General Question

wundayatta's avatar

Have you ever dropped a crowd of friends?

Asked by wundayatta (58638points) June 16th, 2009

Maybe you’ve changed and the old crowd no longer is interesting or appropriate for you. Why did you do this? How did you feel about it? What consequences did it have?

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20 Answers

seekingwolf's avatar

When I was 13 years old, my best friend and I were working to get accepted by this huge social group. They were mostly smart kids, very into theatre. We got in and were accepted.

However, I had other friends who had mental disabilities and I sat with them sometimes. My group made fun of me because I sat with them and gave them dirty looks. One day, one of the autisitic girls came over to my “group” table to see me. I let her sit next to me and everyone else said “ewww” and moved away. I pitched a fit and said “Fuck you, you’re not accepting of anyone who is different and I don’t want to be friends anymore! You suck!”

My best friend and I are still friends..we will always be. I turned into a “loner” after that and people bullied me. I later moved on to private school that year and was very successful.

I don’t hang out with my best friends’ friends, I just leave her house when they come over. Like I care. They all did mediocre in school, go to mediocre colleges, and are basically the most boring people you could talk to…they didn’t “age” well in my opinion.

autumn43's avatar

It wasn’t an intentional, thought out “I gotta drop these people deal”. It was an unfortunate situation that turned friends against friends. They took sides. They were friends with my former friend first, so that’s where it ended. I lost four friends in one, fell swoop.

I was surprised that it ended that way, but you know what? As adults we get to move on and make our own way. Most of us have our own minds and are not influenced by what others think. I have found new, wonderful friends that I may not have met if I was still hanging with the old crowd. When I think about them, I get a little sad thinking about what they are up to, do they have families, etc., but life goes on.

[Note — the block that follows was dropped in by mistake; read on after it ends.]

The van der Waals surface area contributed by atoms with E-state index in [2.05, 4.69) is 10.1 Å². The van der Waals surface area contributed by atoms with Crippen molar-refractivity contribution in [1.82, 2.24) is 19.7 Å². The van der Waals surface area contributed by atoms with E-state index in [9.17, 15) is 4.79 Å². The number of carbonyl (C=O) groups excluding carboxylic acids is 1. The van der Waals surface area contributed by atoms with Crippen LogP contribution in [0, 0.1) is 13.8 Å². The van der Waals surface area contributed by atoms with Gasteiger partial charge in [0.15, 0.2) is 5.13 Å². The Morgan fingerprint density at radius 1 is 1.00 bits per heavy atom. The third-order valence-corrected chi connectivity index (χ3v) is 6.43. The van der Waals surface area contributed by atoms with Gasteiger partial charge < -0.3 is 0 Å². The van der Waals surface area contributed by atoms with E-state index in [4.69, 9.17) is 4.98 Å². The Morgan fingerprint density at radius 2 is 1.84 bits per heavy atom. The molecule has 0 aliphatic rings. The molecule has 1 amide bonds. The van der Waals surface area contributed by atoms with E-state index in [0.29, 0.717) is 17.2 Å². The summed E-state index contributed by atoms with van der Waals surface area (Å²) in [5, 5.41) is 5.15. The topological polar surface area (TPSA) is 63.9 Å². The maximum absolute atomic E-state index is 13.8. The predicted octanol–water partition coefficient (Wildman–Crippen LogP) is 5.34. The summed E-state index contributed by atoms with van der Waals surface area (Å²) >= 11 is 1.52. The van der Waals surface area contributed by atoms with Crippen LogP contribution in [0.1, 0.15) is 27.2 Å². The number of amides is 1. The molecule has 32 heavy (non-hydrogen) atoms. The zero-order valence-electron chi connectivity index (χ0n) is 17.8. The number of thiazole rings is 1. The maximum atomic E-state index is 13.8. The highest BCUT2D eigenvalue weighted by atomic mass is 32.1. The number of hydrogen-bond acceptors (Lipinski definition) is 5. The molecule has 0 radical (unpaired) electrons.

Their loss too, as I’m a pretty darn amazing person. said tongue in cheek

jeffgoldblumsprivatefacilities's avatar

When I decided to go to college, most of my main group of friends stayed in my hometown. At first, we would visit each other often (it was only about 2 hours away). Over the years as I was introduced to new and exciting things, most of my friends got stuck in a rut and never grew up. Most of them still live at home, and are unemployed and all are in the 23–25 year old range.

I still consider them friends and see them once in a while, but our friendship isn’t what it once was. I kinda feel bad about this, because some of them truly were great friends, and we’ve drifted apart so much. We’ve a part of two different crowds now, and don’t have the same interests anymore. That being said, when old friends drift away, new friends come along, and I’m quite happy with my new friends.

casheroo's avatar

I don’t think I’ve ever intentionally dropped a group of friends, it was usually because we grew apart.

My husband stopped being friends with two of his best friends, right about the time we got together. He didn’t respect them anymore, didn’t like the life they were living or the choices they were making. It was a huge life change for him, in the long run.

Les's avatar

I’m one of those people who has never had a lifelong friend. I pretty much hated everyone I knew when I was a kid (read: before high school). High school was fun and I had a bunch of friends, but when we went to college, I pretty much lost contact with most of them. Sure, I still have a bunch of them as “friends” on Facebook, but I’d never plan to meet up with them now. College, again I had a bunch of friends, but I’m really only in contact with a few now, one of them being my best friend and former roommate. So I guess I have dropped all kinds of “groups”, but not intentionally. We just drifted apart, and none of us seem to be any good at picking up a telephone.

Jack_Haas's avatar